Physician Health

Eat right and exercise: Advice doctors should also take to heart

Sara Berg, MS , News Editor

Physician burnout has reached epidemic levels, as documented in national studies of both physicians-in-training and practicing physicians. While organizational approaches to address physician burnout are most effective, physician self-care also can play a role. A Hawaii medical group has launched a model focused on making it easier for physicians to eat right, move more and serve as examples for their patients and colleagues.

In 2007, only 79 percent of physicians at Hawaii Permanente Medical Group (HPMG) were proud to be part of the organization. To improve well-being, HPMG created the “SELF CARE” model based on eight evidence-based practices that have been proven to promote physician wellness and resilience:

  • Sleep.
  • Exercise.
  • Love and laughter.
  • Food.
  • Compassion.
  • Awe.
  • Resilience.
  • Engagement.

“You may think that having a culture of wellness in Hawaii is simple because it is beautiful, but I can assure you that we have the same challenges,” said Lois Gregg, MD, at the International Conference on Physician Health in Toronto. The event was cosponsored by the AMA, Canadian Medical Association and British Medical Association.

Physician satisfaction saw an increase of 19 percent in 2018, with 98 percent saying they were proud to be part of the medical group. Ninety-seven percent also said that HPMG provides an environment that supports health and wellness, while 87 percent were satisfied with the way they are currently taking care of their own health—up 10 percent from 2016.

“Health and wellness—a living part of our vision and mission—demonstrates that caring for the caregiver is imperative,” said Dr. Gregg, a family physician and co-chair of HPMG’s health and wellness committee. “As we care for ourselves within a culture that cares about our well-being, we strengthen the joy and purpose of our work.”

Here is how the SELF CARE model helps improve physician well-being by exercising and eating right.

The self-care principles were first introduced to the HPMG community at their 2015 professional development day, which was entirely dedicated to physician wellness. With about 400 participants, each person chose up to three breakout sessions to attend. The sessions focused on topics such as yoga.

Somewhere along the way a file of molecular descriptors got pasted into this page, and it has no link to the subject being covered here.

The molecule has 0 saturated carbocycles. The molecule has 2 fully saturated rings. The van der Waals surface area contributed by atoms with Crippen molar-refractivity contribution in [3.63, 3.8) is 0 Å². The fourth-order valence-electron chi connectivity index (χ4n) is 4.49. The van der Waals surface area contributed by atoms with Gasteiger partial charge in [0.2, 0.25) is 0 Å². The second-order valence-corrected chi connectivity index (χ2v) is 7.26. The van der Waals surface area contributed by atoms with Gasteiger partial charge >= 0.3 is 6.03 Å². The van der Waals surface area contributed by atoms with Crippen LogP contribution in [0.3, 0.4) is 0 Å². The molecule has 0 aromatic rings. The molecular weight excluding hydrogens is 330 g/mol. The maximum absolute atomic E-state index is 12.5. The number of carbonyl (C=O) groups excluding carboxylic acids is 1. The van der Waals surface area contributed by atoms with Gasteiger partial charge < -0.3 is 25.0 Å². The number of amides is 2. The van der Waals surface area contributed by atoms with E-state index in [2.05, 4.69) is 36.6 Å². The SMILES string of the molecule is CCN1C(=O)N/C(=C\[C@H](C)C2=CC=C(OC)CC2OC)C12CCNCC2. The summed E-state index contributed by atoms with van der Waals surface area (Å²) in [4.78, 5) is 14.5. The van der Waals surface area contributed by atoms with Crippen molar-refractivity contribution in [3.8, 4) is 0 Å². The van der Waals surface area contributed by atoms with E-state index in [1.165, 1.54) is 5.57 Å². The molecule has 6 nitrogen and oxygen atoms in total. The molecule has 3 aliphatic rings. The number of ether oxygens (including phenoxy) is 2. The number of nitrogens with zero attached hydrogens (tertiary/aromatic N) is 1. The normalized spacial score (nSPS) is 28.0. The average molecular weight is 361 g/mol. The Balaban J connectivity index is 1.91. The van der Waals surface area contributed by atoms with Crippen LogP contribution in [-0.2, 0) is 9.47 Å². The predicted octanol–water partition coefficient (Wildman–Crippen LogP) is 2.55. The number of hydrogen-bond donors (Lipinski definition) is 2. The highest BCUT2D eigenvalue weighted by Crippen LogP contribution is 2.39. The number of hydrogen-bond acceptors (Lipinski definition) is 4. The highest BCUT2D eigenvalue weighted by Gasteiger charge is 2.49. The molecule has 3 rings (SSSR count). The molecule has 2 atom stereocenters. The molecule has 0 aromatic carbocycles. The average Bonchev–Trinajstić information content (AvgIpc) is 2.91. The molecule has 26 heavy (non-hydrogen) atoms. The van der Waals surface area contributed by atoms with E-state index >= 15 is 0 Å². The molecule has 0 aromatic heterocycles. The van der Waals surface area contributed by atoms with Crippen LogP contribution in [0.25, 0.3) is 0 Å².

“We get to indulge in activities for our own health and enjoyment, and we create and strengthen bonds with our colleagues in a nonprofessional setting,” said Dr. Gregg. “The overarching message of the day is that well-being matters, we are valued and we are part of a bigger organization that cares about us.”

Activities are chosen from physician survey responses to ensure the best sessions are offered—keeping the importance of self-care in mind. Physicians are not only asked, “What do you want to do?” but “What might you be able to teach?” From this, HPMG has provided a variety of sessions, including yoga, surfing and hula.

Another example of exercise is family night at the water park, when physicians and their families participated in opportunities for exercise and leisure.

“Food doesn’t just affect our body—it also affects how we function at work,” said Lois Chiu, MD, chief of neonatology at HPMG.

Physicians spend more than half of waking hours in the workplace, so they need to make better food choices. If doctors do not eat or if they eat poorly, they are more likely to be irritable, tired and less able to concentrate, said Dr. Chiu.

HPMG is improving healthy eating through carefully planned menus at sponsored meetings that promote their commitment. The medical group also promotes messages on the importance of using herbs and spices adding more fruits and vegetables.

“We as physicians should lead by example,” said Dr. Chiu. “But if we don’t practice it ourselves, it is harder to lead.”

Physicians can attend the “after hours pop-up kitchen,” which transforms a clinic conference room into a kitchen complete with cooking surfaces, cutting boards and knives. Led by a chef and physician from HPMG, doctors learn how to cook healthier meals, featuring more plants, and provide better advice for their patients.  

“I have experienced firsthand how healthy eating makes me feel,” said Dr. Chiu. “I have seen what my employer has done to help build a healthier me so that I can take better care of my patients.”